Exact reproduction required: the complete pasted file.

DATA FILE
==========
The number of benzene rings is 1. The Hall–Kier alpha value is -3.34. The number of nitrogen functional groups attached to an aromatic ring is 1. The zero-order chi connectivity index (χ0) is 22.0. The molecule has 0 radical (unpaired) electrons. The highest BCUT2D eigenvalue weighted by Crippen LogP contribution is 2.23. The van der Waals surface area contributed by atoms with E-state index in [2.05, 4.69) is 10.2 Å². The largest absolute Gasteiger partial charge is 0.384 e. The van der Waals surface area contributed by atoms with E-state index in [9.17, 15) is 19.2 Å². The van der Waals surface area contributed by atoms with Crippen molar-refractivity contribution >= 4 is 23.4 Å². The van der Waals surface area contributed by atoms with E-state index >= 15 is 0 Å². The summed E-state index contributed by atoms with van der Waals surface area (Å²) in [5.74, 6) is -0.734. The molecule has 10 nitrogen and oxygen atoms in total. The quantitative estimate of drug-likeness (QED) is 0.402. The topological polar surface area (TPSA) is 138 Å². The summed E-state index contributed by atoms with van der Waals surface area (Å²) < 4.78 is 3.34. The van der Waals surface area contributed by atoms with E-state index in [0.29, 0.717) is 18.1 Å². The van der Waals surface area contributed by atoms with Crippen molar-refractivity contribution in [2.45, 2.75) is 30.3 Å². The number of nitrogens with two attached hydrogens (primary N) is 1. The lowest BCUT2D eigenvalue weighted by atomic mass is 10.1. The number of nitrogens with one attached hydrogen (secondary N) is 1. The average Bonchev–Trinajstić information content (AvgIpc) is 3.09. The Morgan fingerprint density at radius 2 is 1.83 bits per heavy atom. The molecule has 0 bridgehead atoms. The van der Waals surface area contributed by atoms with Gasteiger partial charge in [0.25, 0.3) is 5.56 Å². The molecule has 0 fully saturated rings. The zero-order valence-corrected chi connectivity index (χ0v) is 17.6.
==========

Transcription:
The number of benzene rings is 1. The Hall–Kier alpha value is -3.34. The number of nitrogen functional groups attached to an aromatic ring is 1. The zero-order chi connectivity index (χ0) is 22.0. The molecule has 0 radical (unpaired) electrons. The highest BCUT2D eigenvalue weighted by Crippen LogP contribution is 2.23. The van der Waals surface area contributed by atoms with E-state index in [2.05, 4.69) is 10.2 Å². The largest absolute Gasteiger partial charge is 0.384 e. The van der Waals surface area contributed by atoms with E-state index in [9.17, 15) is 19.2 Å². The van der Waals surface area contributed by atoms with Crippen molar-refractivity contribution >= 4 is 23.4 Å². The van der Waals surface area contributed by atoms with E-state index >= 15 is 0 Å². The summed E-state index contributed by atoms with van der Waals surface area (Å²) in [5.74, 6) is -0.734. The molecule has 10 nitrogen and oxygen atoms in total. The quantitative estimate of drug-likeness (QED) is 0.402. The topological polar surface area (TPSA) is 138 Å². The summed E-state index contributed by atoms with van der Waals surface area (Å²) < 4.78 is 3.34. The van der Waals surface area contributed by atoms with E-state index in [0.29, 0.717) is 18.1 Å². The van der Waals surface area contributed by atoms with Crippen molar-refractivity contribution in [2.45, 2.75) is 30.3 Å². The number of nitrogens with two attached hydrogens (primary N) is 1. The lowest BCUT2D eigenvalue weighted by atomic mass is 10.1. The number of nitrogens with one attached hydrogen (secondary N) is 1. The average Bonchev–Trinajstić information content (AvgIpc) is 3.09. The Morgan fingerprint density at radius 2 is 1.83 bits per heavy atom. The molecule has 0 bridgehead atoms. The van der Waals surface area contributed by atoms with Gasteiger partial charge in [0.25, 0.3) is 5.56 Å². The molecule has 0 fully saturated rings. The zero-order valence-corrected chi connectivity index (χ0v) is 17.6.